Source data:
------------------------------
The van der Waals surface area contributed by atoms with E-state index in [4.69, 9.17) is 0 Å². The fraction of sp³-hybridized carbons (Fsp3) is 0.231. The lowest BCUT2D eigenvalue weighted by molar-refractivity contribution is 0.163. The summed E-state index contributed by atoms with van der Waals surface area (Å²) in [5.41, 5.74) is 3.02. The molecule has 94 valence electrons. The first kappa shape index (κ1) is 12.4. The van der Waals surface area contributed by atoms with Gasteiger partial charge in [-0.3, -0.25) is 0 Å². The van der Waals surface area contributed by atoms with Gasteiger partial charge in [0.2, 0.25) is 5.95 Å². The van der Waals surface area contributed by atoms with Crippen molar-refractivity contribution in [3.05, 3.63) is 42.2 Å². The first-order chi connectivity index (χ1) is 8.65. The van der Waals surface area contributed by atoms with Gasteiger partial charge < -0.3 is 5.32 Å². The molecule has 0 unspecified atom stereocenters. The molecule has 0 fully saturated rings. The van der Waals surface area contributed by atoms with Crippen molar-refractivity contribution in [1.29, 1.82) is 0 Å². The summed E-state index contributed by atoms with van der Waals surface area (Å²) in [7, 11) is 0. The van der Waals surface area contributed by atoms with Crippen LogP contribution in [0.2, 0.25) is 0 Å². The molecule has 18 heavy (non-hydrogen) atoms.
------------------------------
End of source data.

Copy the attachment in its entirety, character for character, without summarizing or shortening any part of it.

The van der Waals surface area contributed by atoms with E-state index in [4.69, 9.17) is 0 Å². The fraction of sp³-hybridized carbons (Fsp3) is 0.231. The lowest BCUT2D eigenvalue weighted by molar-refractivity contribution is 0.163. The summed E-state index contributed by atoms with van der Waals surface area (Å²) in [5.41, 5.74) is 3.02. The molecule has 94 valence electrons. The first kappa shape index (κ1) is 12.4. The van der Waals surface area contributed by atoms with Gasteiger partial charge in [-0.3, -0.25) is 0 Å². The van der Waals surface area contributed by atoms with Gasteiger partial charge in [0.2, 0.25) is 5.95 Å². The van der Waals surface area contributed by atoms with Crippen molar-refractivity contribution in [3.05, 3.63) is 42.2 Å². The first-order chi connectivity index (χ1) is 8.65. The van der Waals surface area contributed by atoms with Gasteiger partial charge < -0.3 is 5.32 Å². The molecule has 0 unspecified atom stereocenters. The molecule has 0 fully saturated rings. The van der Waals surface area contributed by atoms with Crippen molar-refractivity contribution in [1.29, 1.82) is 0 Å². The summed E-state index contributed by atoms with van der Waals surface area (Å²) in [7, 11) is 0. The van der Waals surface area contributed by atoms with Crippen LogP contribution in [0.2, 0.25) is 0 Å². The molecule has 18 heavy (non-hydrogen) atoms.